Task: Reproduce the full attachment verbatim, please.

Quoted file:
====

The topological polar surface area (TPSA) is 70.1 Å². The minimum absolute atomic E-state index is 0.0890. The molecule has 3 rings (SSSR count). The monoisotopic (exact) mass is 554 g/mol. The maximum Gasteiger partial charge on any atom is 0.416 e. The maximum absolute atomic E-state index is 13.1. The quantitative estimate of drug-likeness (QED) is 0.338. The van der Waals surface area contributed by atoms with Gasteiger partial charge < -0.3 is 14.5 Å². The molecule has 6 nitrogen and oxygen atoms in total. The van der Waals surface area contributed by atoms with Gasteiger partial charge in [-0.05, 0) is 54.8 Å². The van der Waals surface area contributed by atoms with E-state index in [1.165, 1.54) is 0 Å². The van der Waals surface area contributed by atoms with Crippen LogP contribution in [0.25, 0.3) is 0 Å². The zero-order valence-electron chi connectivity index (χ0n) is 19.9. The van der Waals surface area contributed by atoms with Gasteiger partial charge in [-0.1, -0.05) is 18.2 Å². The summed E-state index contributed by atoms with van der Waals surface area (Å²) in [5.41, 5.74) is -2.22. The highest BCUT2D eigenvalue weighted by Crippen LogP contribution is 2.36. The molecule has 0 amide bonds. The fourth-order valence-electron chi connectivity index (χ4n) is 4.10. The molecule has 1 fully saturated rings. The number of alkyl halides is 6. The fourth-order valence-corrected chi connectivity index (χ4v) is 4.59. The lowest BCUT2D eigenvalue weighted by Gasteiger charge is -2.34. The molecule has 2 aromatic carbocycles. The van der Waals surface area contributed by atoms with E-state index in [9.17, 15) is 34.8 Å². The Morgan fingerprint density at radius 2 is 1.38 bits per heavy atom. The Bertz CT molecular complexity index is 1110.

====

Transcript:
The topological polar surface area (TPSA) is 70.1 Å². The minimum absolute atomic E-state index is 0.0890. The molecule has 3 rings (SSSR count). The monoisotopic (exact) mass is 554 g/mol. The maximum Gasteiger partial charge on any atom is 0.416 e. The maximum absolute atomic E-state index is 13.1. The quantitative estimate of drug-likeness (QED) is 0.338. The van der Waals surface area contributed by atoms with Gasteiger partial charge < -0.3 is 14.5 Å². The molecule has 6 nitrogen and oxygen atoms in total. The van der Waals surface area contributed by atoms with Gasteiger partial charge in [-0.05, 0) is 54.8 Å². The van der Waals surface area contributed by atoms with E-state index in [1.165, 1.54) is 0 Å². The van der Waals surface area contributed by atoms with Crippen LogP contribution in [0.25, 0.3) is 0 Å². The zero-order valence-electron chi connectivity index (χ0n) is 19.9. The van der Waals surface area contributed by atoms with Gasteiger partial charge in [-0.1, -0.05) is 18.2 Å². The summed E-state index contributed by atoms with van der Waals surface area (Å²) in [5.41, 5.74) is -2.22. The highest BCUT2D eigenvalue weighted by Crippen LogP contribution is 2.36. The molecule has 0 amide bonds. The fourth-order valence-electron chi connectivity index (χ4n) is 4.10. The molecule has 1 fully saturated rings. The number of alkyl halides is 6. The fourth-order valence-corrected chi connectivity index (χ4v) is 4.59. The lowest BCUT2D eigenvalue weighted by Gasteiger charge is -2.34. The molecule has 2 aromatic carbocycles. The van der Waals surface area contributed by atoms with E-state index in [9.17, 15) is 34.8 Å². The Morgan fingerprint density at radius 2 is 1.38 bits per heavy atom. The Bertz CT molecular complexity index is 1110.